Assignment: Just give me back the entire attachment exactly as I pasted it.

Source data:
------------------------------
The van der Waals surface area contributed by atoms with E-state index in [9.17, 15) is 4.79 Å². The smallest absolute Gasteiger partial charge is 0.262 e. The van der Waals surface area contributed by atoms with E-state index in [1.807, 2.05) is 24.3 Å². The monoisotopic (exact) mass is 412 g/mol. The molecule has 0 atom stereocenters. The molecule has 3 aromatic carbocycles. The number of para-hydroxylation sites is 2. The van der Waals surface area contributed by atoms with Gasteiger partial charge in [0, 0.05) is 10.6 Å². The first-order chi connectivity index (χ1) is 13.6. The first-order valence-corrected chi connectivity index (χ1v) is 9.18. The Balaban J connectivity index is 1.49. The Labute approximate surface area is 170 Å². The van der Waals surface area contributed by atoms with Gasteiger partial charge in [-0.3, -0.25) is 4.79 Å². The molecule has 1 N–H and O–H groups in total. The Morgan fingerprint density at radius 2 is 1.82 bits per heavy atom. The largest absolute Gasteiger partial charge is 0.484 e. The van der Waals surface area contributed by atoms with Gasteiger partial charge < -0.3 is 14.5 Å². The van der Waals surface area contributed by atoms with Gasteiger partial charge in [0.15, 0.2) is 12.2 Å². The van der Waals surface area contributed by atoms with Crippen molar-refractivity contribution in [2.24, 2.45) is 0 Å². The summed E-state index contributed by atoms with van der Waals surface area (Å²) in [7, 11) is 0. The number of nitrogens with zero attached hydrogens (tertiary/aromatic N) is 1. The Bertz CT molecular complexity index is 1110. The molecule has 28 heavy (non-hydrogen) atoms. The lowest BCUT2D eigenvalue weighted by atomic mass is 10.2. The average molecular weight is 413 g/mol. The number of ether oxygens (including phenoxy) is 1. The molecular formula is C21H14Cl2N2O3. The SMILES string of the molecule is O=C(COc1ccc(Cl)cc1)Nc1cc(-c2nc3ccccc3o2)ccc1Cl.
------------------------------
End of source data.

The van der Waals surface area contributed by atoms with E-state index in [9.17, 15) is 4.79 Å². The smallest absolute Gasteiger partial charge is 0.262 e. The van der Waals surface area contributed by atoms with E-state index in [1.807, 2.05) is 24.3 Å². The monoisotopic (exact) mass is 412 g/mol. The molecule has 0 atom stereocenters. The molecule has 3 aromatic carbocycles. The number of para-hydroxylation sites is 2. The van der Waals surface area contributed by atoms with Gasteiger partial charge in [0, 0.05) is 10.6 Å². The first-order chi connectivity index (χ1) is 13.6. The first-order valence-corrected chi connectivity index (χ1v) is 9.18. The Balaban J connectivity index is 1.49. The Labute approximate surface area is 170 Å². The van der Waals surface area contributed by atoms with Gasteiger partial charge in [-0.3, -0.25) is 4.79 Å². The molecule has 1 N–H and O–H groups in total. The Morgan fingerprint density at radius 2 is 1.82 bits per heavy atom. The largest absolute Gasteiger partial charge is 0.484 e. The van der Waals surface area contributed by atoms with Gasteiger partial charge < -0.3 is 14.5 Å². The van der Waals surface area contributed by atoms with Gasteiger partial charge in [0.15, 0.2) is 12.2 Å². The van der Waals surface area contributed by atoms with Crippen molar-refractivity contribution in [2.24, 2.45) is 0 Å². The summed E-state index contributed by atoms with van der Waals surface area (Å²) in [7, 11) is 0. The number of nitrogens with zero attached hydrogens (tertiary/aromatic N) is 1. The Bertz CT molecular complexity index is 1110. The molecule has 28 heavy (non-hydrogen) atoms. The lowest BCUT2D eigenvalue weighted by atomic mass is 10.2. The average molecular weight is 413 g/mol. The number of ether oxygens (including phenoxy) is 1. The molecular formula is C21H14Cl2N2O3. The SMILES string of the molecule is O=C(COc1ccc(Cl)cc1)Nc1cc(-c2nc3ccccc3o2)ccc1Cl.